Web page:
April 2011

Aid for Africa
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April 2011
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Member Highlight:
Panthera
Panthera lion
Wildlife conservation in Africa is critical. Panthera conserves the world’s wild cats, including the imperiled African lion, cheetah, and leopard. They do it by working with local people and partners with international nonprofits, scientific institutions, and local/national governments. One example of how this all comes together: the Pan-African Lion Corridor that protects key lion habitat and connects core lion populations in order to preserve the species’ genetic diversity.  The unique Lion Guardians Program in East Africa trains local Maasai warriors to serve as the front line in reducing human-lion conflict. View Panthera’s groundbreaking work on CBS’s 60 Minutes.


Aid for Africa logo

Aid for Africa is a unique alliance of U.S.-based charities and their African partners dedicated to helping children, families, and communities throughout Sub Saharan Africa. Our grassroots programs focus on health, education, economic development, arts & culture, conservation, and wildlife protection in Africa.

This issue focuses on three Ws: World health, Water, and Women–three issues most Aid for Africa members tackle daily. In this edition, we profile some of our members transforming lives for the better in these areas.

Member Updates

World Health: Celebrated on April 7, World Health Day has special significance in Sub Saharan Africa where there is 25 percent of the world’s disease burden, but only 3 percent of the world’s healthcare workers providing treatment. Many member organizations are helping to narrow this gap, including The Albert Schweitzer Fellowship, which sends senior U.S. medical students to serve the Schweitzer Hospital in Lambaréné, Gabon, West Africa. The result: 35,000 outpatient visits each year. Learn more.

drinking waterWater: Providing safe drinking water to the millions in need in Sub Saharan Africa is a challenge taken up by charity: water, A Glimmer of Hope Foundation, and other member organizations. Who benefits the most? Women and children who traditionally travel long distances each day to fetch disease-ridden water. Learn more.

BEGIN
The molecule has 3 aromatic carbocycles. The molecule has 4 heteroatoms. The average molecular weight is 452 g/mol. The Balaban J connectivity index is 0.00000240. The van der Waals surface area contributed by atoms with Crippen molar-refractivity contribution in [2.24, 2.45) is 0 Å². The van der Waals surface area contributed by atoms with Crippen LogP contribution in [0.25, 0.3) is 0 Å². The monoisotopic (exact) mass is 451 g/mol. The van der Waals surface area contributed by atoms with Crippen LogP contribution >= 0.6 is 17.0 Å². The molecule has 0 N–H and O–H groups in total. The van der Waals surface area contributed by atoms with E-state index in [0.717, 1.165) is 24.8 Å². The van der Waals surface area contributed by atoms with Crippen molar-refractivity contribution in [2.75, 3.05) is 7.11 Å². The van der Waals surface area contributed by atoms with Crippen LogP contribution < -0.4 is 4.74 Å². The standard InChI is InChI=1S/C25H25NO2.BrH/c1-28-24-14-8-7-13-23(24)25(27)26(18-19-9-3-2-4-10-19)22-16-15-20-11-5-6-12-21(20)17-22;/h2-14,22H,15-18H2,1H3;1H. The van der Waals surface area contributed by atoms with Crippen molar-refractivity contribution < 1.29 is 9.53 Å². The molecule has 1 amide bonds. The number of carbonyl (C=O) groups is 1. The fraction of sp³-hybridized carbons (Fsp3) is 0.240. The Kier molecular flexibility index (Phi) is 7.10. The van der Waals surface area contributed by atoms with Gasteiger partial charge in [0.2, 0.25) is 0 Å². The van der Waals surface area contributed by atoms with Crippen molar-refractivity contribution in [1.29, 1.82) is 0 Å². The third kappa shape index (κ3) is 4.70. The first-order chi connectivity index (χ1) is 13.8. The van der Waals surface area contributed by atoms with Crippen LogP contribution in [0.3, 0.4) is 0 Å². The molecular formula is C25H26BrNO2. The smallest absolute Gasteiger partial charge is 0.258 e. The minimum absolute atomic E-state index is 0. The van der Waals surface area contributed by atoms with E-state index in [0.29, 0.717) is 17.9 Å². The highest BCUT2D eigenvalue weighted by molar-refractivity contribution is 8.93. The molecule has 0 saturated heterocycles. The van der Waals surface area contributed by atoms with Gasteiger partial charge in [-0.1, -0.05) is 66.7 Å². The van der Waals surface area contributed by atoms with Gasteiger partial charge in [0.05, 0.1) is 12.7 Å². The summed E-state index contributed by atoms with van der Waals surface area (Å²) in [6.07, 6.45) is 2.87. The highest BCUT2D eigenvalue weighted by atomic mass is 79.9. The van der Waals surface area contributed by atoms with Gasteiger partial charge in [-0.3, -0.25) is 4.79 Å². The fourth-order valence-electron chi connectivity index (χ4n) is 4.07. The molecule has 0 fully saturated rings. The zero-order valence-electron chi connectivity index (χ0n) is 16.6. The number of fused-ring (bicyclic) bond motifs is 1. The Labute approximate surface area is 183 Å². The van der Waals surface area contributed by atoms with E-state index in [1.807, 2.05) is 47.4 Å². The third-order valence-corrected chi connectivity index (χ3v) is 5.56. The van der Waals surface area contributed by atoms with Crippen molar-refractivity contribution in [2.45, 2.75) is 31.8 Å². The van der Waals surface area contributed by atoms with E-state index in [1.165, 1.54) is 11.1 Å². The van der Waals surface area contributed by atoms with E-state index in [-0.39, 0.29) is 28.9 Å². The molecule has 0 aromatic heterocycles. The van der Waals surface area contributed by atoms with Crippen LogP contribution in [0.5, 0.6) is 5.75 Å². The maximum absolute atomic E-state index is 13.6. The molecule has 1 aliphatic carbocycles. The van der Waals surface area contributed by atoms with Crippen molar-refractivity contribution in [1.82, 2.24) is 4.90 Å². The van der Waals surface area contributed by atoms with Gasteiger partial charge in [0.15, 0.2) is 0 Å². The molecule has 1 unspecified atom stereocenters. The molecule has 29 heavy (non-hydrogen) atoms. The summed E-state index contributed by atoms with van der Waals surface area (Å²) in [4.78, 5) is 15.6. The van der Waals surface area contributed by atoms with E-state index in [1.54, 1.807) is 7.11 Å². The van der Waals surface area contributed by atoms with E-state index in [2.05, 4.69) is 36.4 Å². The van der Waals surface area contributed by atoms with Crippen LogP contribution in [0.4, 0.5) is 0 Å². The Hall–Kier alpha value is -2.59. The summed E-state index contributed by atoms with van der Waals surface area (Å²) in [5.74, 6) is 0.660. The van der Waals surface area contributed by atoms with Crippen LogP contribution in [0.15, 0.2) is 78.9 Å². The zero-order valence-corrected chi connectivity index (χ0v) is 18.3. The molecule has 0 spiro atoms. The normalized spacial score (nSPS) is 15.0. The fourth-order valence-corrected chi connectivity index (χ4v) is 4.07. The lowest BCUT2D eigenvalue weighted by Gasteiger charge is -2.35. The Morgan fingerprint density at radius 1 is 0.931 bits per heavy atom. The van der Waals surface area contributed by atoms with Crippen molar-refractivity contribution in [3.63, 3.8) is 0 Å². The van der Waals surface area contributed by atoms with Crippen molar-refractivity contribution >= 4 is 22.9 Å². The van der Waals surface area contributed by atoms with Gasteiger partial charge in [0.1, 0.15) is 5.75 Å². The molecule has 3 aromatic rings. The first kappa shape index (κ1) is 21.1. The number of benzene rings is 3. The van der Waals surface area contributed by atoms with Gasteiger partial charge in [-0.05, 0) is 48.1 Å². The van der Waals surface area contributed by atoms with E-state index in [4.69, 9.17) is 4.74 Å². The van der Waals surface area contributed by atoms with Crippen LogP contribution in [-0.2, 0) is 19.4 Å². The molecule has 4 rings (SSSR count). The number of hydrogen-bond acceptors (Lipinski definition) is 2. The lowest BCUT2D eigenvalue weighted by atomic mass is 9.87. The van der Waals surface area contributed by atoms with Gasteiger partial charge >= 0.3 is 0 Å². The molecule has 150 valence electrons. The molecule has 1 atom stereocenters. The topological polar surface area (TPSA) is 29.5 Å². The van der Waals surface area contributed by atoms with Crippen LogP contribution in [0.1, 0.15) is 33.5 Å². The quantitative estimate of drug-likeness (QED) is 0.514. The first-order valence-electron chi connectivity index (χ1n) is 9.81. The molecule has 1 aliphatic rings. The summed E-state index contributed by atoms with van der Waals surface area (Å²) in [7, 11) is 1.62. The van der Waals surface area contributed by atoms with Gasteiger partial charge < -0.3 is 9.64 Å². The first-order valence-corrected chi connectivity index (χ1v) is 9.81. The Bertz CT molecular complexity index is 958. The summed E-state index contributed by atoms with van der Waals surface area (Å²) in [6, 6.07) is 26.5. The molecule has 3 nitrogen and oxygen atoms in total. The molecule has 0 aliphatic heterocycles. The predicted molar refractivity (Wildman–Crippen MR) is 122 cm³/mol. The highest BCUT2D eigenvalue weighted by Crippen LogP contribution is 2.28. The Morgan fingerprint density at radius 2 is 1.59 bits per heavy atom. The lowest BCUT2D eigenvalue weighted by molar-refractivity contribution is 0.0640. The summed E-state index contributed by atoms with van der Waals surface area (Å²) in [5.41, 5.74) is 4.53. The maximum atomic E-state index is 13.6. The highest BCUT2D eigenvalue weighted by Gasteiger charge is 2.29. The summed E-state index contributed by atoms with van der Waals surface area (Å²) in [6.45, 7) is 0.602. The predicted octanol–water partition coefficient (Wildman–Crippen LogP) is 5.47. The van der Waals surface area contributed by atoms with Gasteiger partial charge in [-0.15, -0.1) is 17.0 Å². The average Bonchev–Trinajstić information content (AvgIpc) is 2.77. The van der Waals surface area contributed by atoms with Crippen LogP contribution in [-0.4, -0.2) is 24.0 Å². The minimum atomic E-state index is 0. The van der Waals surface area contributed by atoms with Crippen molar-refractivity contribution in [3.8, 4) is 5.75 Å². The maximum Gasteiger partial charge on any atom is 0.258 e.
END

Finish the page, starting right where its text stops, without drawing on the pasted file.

Women: The political and economic struggles of women in Africa are daunting. Education is the key. The Aid for Africa Girls Education Fund works to increase the number of girls and young women who go to school and stay in school by funding small agile Aid for Africa member organizations embedded in communities. Education works: just ask Caroline or Ann. Learn more.

Members In the Media

Transforming Africa through Higher Education
When Patrick Awuah left his native Ghana in 1985 to study abroad, he had no idea of what he would achieve back home 13 years later–Ashesi University College, a private, liberal arts college in Labone, with a small class of 30 and big dreams of transforming Africa. Read more.

Fighting War and Waging Peace
On Rye Barcott’s way to serving in the Marines in Iraq, the Carolina for Kibera founder learned more about ethnic violence and how to prevent it when he moved into the Kibera slum outside of Nairobi, Kenya. Read more.

More news

Upcoming Member Events

August 27: World Bicycle Relief and the Chicago Cubs are sponsoring a 100-mile charity bike ride from Wrigley Field in Chicago to Miller Park in Milwaukee. Half of donations raised will help distribute 50,000 bikes to children in Zambia who often walk more than 12 miles to get to and from school.

Through October: Invisible Children is going on the road to promote its recently completed movie “Tony” and is looking for organized groups to sign-up for a free screening. This is a great opportunity to spread the word about their daring work to rehabilitate child soldiers in Central and East African countries.

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Contact Aid for Africa: info@aidforafrica.org 202-531-2000

Aid for Africa  |  6909 Ridgewood Ave., Chevy Chase, MD 20815, USA  |   CFC# 11069
www.aidforafrica.org |   info@aidforafrica.org

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